Charities Can Refuse Adoptions to Same-Sex Couples, Federal Court Rules

Charities Can Refuse Adoptions to Same-Sex Couples, Federal Court Rules
New Hope Family Services is a New York-based adoption agency that does not adopt out children to same sex or unmarried couples. (Courtesy of New Hope Family Services)
Alice Giordano

Privately run adoption agencies can refuse to adopt children out to same-sex couples, a panel of federal judges has ruled.

The decision was passed down in a case involving efforts by the state of New York to shut down a Christian-based adoption agency for refusing to adopt to assist gay couples.

New Hampshire Family Services also does not adopt children to unmarried couples.

The New York Office of Children and Family Services (OCFS) said the agency’s policies were illegal under state law that prohibits discrimination based on sexual orientation and launched efforts in 2018 to permanently bar the charity from performing adoptions.

A three-panel of U.S. District Court Justices, however, disagreed with the agency, ruling that New Hope Family Services’s policy was protected under free speech, a decision that echoed an earlier ruling by the court granting the charity temporary relief from the state’s actions.

“It is plainly a serious step to order an authorized adoption agency such as New Hope—operating without complaint for 50 years, taking no government funding, successfully placing approximately 1,000 children, and with adoptions pending or being supervised—to close all its adoption operations,” U.S. District Court Judge Reena Raggi ruled in granting the temporary injunction in 2020.

The Syracuse-based adoption agency won a permanent injunction from the court on Sept. 7, 2022.

It is similar to a decision made by the U.S. Supreme Court last year that government agencies could not refuse to contract with private adoption agencies that refuse to adopt out to same-sex couples based on their religious principles.

The ruling was based on the city of Philadelphia’s refusal to exempt a Catholic adoption agency from its anti-discrimination policies.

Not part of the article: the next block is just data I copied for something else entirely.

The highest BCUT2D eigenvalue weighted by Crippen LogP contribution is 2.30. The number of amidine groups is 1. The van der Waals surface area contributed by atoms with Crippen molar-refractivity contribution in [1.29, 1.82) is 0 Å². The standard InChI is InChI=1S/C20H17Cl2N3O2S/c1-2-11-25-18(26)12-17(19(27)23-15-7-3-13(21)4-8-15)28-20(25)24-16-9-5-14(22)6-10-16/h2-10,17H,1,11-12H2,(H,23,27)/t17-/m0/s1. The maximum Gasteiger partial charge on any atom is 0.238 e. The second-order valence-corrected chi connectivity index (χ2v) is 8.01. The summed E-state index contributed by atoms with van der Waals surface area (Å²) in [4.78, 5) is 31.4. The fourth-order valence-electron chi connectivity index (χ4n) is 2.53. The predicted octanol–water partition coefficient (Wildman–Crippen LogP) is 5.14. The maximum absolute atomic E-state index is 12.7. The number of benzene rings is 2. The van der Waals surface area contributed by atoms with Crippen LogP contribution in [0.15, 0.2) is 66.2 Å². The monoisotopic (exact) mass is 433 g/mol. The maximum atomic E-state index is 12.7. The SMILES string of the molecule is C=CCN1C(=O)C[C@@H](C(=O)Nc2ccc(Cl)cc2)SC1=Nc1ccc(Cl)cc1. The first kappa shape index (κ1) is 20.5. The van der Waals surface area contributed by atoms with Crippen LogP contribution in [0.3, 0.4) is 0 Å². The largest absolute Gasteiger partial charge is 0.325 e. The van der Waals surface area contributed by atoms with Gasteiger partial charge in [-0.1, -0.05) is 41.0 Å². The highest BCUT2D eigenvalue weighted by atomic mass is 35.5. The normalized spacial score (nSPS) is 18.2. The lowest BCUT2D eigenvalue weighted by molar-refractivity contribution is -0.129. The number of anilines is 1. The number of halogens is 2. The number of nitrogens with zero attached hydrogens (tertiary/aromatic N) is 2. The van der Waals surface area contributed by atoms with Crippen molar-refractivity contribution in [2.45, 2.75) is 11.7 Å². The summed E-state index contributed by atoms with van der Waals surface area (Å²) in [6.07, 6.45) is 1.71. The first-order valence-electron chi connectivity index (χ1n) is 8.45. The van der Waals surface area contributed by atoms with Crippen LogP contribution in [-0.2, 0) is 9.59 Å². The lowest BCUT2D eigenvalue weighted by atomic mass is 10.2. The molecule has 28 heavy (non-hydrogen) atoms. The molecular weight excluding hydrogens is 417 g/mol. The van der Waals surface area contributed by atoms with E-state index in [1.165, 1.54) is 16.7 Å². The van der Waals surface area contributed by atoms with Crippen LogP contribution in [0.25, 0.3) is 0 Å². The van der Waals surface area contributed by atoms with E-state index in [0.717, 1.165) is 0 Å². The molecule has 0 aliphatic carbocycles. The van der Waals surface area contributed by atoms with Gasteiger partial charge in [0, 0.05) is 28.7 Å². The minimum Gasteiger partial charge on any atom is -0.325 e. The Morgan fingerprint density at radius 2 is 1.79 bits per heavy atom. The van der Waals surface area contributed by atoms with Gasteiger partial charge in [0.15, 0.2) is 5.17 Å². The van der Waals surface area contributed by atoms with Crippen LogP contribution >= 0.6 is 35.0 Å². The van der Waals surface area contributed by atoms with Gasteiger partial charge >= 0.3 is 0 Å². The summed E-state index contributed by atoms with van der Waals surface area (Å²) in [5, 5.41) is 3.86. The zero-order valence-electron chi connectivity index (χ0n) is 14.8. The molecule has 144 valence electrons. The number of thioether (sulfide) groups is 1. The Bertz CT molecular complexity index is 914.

The OCFS did not return phone calls about the ruling.

It released a brief, written statement saying they were deeply disappointed with the decision.

“OCFS maintains that discrimination on any basis should not be tolerated. We’re reviewing our options for next steps,” it said.

Christian organizations hailed the federal court’s ruling.

Mark Lipplemann, senior counsel at Alliance Defending Freedom told The Epoch Times that the court ruling will help charities in other states under the threat of a government shutdown for having similar policies.

“All across the country, government officials are attempting to silence and sideline people of faith,“ said Lipplemann. ”Now, New Hope can continue to provide critical services to children in need of safe, loving homes without being forced to violate its religious convictions.”

Religious rights of private and nonprofit organizations are taking center stage in federal courts across the United States.

Last month, Christian Healthcare Centers filed a federal lawsuit against Michigan Attorney General Dana Nessel and the Michigan Civil Rights Commission for enforcing a law against them that mandates they hire gay employees, prescribe cross-sex hormones to patient’s seeking to change their biological gender, and use gender ideology pronouns.

In the lawsuit, the religious-based health care center said it has always welcomed patients who are gay, but does not provide treatment specific to their sexual orientation.

“In effect, the law requires Christian Healthcare to check its religious faith at the clinic door—the very faith that motivates the clinic to open its doors to help those in need,” it wrote in its Aug. 29 complaint.

On Sept. 20, the Wyoming Rescue Mission filed a federal lawsuit challenging the state’s Equal Opportunity Act after a self-proclaimed non-Christian employee complained she was required to support Christian views while working at the homeless shelter’s thrift shop.

The state responded to her complaint by charging the charity with violating the Wyoming Fair Employment Practices Act and federal Civil Rights Act.

New Hope did not respond to requests for comment in its court victory. In pleadings it filed, the charity stated that it receives no government funding and has placed more than 1,000 children since 1965.

The Lifelong Adoptions network lists more than 80 adoption agencies across the United States that are LGBT friendly.

Alice Giordano is a freelance reporter for The Epoch Times. She is a former news correspondent for The Boston Globe, Associated Press, and the New England bureau of The New York Times.